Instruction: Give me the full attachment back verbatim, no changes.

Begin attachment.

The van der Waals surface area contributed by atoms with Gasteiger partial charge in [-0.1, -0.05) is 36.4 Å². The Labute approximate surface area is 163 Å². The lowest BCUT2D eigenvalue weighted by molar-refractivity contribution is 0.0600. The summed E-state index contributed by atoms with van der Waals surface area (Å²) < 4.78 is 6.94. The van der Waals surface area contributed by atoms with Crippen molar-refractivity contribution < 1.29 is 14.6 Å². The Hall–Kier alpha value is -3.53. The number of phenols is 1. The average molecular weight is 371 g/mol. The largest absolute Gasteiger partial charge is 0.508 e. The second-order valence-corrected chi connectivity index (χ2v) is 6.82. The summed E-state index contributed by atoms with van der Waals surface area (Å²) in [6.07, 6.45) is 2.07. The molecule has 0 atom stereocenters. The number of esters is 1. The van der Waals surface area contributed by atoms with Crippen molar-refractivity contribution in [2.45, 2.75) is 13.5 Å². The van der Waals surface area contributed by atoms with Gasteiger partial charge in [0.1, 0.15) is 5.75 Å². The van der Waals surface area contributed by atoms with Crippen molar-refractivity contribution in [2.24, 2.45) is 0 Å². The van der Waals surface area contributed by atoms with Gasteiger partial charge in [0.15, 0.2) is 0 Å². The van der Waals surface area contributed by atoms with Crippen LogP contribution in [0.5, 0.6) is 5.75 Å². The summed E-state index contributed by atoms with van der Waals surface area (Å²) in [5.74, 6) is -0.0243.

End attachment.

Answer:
The van der Waals surface area contributed by atoms with Gasteiger partial charge in [-0.1, -0.05) is 36.4 Å². The Labute approximate surface area is 163 Å². The lowest BCUT2D eigenvalue weighted by molar-refractivity contribution is 0.0600. The summed E-state index contributed by atoms with van der Waals surface area (Å²) < 4.78 is 6.94. The van der Waals surface area contributed by atoms with Crippen molar-refractivity contribution < 1.29 is 14.6 Å². The Hall–Kier alpha value is -3.53. The number of phenols is 1. The average molecular weight is 371 g/mol. The largest absolute Gasteiger partial charge is 0.508 e. The second-order valence-corrected chi connectivity index (χ2v) is 6.82. The summed E-state index contributed by atoms with van der Waals surface area (Å²) in [6.07, 6.45) is 2.07. The molecule has 0 atom stereocenters. The number of esters is 1. The van der Waals surface area contributed by atoms with Crippen molar-refractivity contribution in [2.45, 2.75) is 13.5 Å². The van der Waals surface area contributed by atoms with Gasteiger partial charge in [0.1, 0.15) is 5.75 Å². The van der Waals surface area contributed by atoms with Crippen molar-refractivity contribution in [2.24, 2.45) is 0 Å². The van der Waals surface area contributed by atoms with Gasteiger partial charge in [0.15, 0.2) is 0 Å². The van der Waals surface area contributed by atoms with Crippen LogP contribution in [0.5, 0.6) is 5.75 Å². The summed E-state index contributed by atoms with van der Waals surface area (Å²) in [5.74, 6) is -0.0243.